people eating dental health approved foods during the holiday

Healthy Holiday Treats The Whole Family Will Love

The United States is the largest consumer of sweeteners like sugar and high fructose corn syrup in the world, according to a United States Department of Agriculture (USDA) 2014 report. As the days grow darker and the holidays approach, it's easy to indulge in "comfort food" and sugary sweets – but that can take a toll on both your dental and overall health. Instead, try some of these easy, practical alternatives as healthy holiday treats.

What Makes Food Healthy?

According to a U.S. News and World Report, a healthy diet is rich in whole grains, lean protein and fruits and vegetables. An occasional treat can be part of that diet, but the best meals are created with little to no processed foods. And when it comes to your dental health, limiting snacks with sugar and opting for low or nonfat foods is best, according to the American Dental Association (ADA) Mouth Healthy site. When you decrease sugar and simple carbohydrates in your diet, you reduce the risk of cavities, as discussed by the ADA.

Rebecca Katz, MS in Health and Nutrition Education and Director of The Healing Kitchens Institute in Bolinas, California, says to choose a vegetable-based diet complete with colorful foods that are rich in important nutrients and high in fiber. Holiday sweets and rich dishes can make it tough to stick to a healthy diet; however, there are many alternatives to traditional holiday dessert recipes.

Bake Nut-Based Cookies

"Nuts are a great source of fiber," says Kim Guess, RD, UC Berkeley Wellness Program dietician. Both Guess and Katz agree for most recipes, you can cut 25 to 50 percent of the sugar and it won't make a difference to the flavor. "Natural sugars in fruit and vegetables we don't need to avoid, but a lot of sugar marketed as healthy, like honey and agave, are still sugars," says Guess. You can add a natural sweetener, like applesauce, to sweeten cookies. And, she says, the fiber content in nuts slows digestion, helping you feel full so you're less likely to overindulge.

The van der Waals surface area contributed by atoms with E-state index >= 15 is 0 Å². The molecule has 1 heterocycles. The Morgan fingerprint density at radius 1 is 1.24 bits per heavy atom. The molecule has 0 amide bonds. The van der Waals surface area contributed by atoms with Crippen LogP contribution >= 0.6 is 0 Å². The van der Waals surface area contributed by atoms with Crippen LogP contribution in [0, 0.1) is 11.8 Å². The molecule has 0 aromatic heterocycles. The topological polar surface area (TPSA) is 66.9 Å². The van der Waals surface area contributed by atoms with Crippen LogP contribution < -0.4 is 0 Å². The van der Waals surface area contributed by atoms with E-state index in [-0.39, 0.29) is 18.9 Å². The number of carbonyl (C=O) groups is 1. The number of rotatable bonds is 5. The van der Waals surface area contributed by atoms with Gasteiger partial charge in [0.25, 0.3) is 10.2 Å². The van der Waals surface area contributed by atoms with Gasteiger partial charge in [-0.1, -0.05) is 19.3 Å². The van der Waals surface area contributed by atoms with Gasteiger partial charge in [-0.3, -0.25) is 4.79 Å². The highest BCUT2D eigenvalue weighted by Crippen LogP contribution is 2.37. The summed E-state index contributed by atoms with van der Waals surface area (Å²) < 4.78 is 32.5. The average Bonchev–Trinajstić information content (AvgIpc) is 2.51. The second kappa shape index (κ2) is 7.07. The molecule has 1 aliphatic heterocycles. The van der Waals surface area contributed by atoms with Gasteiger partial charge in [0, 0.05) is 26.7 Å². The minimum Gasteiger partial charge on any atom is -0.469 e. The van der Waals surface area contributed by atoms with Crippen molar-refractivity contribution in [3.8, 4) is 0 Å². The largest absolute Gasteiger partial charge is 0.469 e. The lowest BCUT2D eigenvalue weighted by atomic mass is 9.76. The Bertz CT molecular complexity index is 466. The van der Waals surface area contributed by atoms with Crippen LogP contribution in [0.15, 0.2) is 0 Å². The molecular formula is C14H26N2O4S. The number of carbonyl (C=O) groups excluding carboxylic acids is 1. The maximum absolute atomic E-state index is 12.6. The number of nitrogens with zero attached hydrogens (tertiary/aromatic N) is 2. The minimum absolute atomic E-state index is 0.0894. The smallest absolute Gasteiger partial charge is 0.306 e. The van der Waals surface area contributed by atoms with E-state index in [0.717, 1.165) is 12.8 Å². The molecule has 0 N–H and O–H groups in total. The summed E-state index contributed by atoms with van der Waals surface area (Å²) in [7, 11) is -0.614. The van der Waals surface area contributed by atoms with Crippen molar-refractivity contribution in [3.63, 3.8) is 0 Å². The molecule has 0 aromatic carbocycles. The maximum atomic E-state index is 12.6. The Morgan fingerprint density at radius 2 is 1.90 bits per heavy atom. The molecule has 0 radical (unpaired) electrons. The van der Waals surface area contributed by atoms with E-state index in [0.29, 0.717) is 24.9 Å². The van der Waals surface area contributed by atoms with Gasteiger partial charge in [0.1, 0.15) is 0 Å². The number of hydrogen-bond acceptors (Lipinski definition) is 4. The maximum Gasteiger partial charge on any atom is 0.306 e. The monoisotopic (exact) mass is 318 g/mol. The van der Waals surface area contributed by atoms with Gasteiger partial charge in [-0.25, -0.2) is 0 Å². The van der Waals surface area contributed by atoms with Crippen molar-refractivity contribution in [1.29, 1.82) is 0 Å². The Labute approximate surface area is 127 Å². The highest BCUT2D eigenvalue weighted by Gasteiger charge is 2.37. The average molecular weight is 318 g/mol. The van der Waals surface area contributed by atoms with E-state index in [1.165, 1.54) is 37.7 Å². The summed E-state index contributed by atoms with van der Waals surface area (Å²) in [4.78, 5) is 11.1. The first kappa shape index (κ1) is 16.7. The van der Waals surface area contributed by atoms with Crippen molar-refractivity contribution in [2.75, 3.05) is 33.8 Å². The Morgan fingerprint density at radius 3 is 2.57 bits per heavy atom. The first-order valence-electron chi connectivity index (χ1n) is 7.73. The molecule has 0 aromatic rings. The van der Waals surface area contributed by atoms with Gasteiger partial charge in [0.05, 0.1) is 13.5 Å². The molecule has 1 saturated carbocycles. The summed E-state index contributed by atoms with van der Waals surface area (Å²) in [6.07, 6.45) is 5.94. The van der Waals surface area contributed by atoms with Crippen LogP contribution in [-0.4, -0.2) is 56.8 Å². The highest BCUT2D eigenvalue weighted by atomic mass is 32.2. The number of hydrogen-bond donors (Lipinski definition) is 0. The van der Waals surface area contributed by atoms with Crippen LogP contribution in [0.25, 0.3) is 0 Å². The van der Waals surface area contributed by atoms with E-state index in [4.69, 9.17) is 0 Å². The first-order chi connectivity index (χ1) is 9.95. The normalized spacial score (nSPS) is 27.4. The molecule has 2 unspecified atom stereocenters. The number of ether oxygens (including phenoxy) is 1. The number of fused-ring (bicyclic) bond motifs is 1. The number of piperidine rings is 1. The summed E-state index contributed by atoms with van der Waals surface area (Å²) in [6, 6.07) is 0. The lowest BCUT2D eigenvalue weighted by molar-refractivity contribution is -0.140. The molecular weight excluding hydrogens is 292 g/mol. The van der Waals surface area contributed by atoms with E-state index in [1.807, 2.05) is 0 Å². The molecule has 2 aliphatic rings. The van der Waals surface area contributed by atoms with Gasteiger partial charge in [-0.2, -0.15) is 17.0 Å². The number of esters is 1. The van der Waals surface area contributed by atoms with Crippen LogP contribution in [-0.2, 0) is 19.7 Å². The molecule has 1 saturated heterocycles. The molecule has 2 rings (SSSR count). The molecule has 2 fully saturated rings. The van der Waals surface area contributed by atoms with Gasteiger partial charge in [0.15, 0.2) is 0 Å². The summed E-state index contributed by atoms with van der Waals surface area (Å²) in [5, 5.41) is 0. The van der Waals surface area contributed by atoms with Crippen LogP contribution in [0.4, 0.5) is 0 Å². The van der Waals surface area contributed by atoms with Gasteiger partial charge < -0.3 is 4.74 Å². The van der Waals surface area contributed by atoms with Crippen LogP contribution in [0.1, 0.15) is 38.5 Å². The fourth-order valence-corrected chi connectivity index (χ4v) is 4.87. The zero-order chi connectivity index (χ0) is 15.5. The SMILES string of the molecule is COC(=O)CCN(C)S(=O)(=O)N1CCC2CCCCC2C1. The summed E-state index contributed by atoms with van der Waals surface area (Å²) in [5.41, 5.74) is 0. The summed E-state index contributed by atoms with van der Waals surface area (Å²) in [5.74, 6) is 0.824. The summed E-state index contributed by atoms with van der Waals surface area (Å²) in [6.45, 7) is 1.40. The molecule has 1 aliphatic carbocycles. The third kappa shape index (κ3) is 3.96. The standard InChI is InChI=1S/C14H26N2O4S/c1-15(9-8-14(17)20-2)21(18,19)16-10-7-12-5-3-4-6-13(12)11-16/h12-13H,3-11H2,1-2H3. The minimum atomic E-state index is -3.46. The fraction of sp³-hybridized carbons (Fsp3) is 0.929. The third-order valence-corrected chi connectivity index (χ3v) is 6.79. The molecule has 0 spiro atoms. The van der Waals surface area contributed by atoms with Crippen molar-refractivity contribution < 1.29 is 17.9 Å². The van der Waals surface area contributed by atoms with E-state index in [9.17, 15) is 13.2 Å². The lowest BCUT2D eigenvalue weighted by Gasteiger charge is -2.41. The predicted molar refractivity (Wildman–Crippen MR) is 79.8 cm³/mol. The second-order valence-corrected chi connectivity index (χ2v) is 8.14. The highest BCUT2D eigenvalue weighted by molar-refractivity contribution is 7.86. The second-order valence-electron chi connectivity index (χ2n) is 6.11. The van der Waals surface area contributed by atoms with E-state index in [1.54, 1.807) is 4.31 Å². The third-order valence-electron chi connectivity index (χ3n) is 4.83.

Try a Crumble Pie

Butter and white flour, both common ingredients in pie crust, include saturated fat and sugar, and the starch in white flour converts to sugar, says Guess. Instead of a two-crust pie, Guess suggests baking a crumble using nuts and replacing the white flour with nut flour. Katz points out that fruit pies have natural sugars, so you can make a delicious pumpkin pie using spices instead of adding sugar.

Make Your Own Peppermint Treats

Though candy canes might be a traditional treat for your family during the holiday season, Guess recommends substituting these sugary sweets with mint extract to make your own treats from scratch. A dark chocolate cocoa with peppermint or a dark chocolate pudding, using avocado as the emulsifier, with a hint of peppermint is also a great alternative, she says.

Opt for Dark Chocolate

Dark chocolate has less sugar than milk chocolate, and with a high level of antioxidants, it's a great stress reducer for what can be a stressful time of year, says Katz. Katz suggests chocolate date nut truffles with dried fruit, like cranberry or orange, as an alternative. Instead of melting the chocolate with milk, add water instead. Dark chocolate bars contain up to 90 percent pure dark chocolate, says Guess, and that means less sugar for your healthy holiday treats.

Offer Veggie-Based Dishes

Many food labels advertise that they're low in fat, but often make up for it by including higher amounts of sugar for flavor, says Guess. Instead of a cheese plate or sauces that can have high amounts of fat, Katz recommends a colorful veggie spread with a hummus or bean dip.

You can satisfy your sweet tooth, but cut down on portions. A well-balanced meal actually decreases sugar cravings, naturally helping to cut down on portion size, both experts say. But taking care of your dental health is just as important. So during the busy holiday season, you can brush on the go with products like Colgate® Wisp® toothbrushes, to help you start the new year on a great note.

This article is intended to promote understanding of and knowledge about general oral health topics. It is not intended to be a substitute for professional advice, diagnosis or treatment. Always seek the advice of your dentist or other qualified healthcare provider with any questions you may have regarding a medical condition or treatment.

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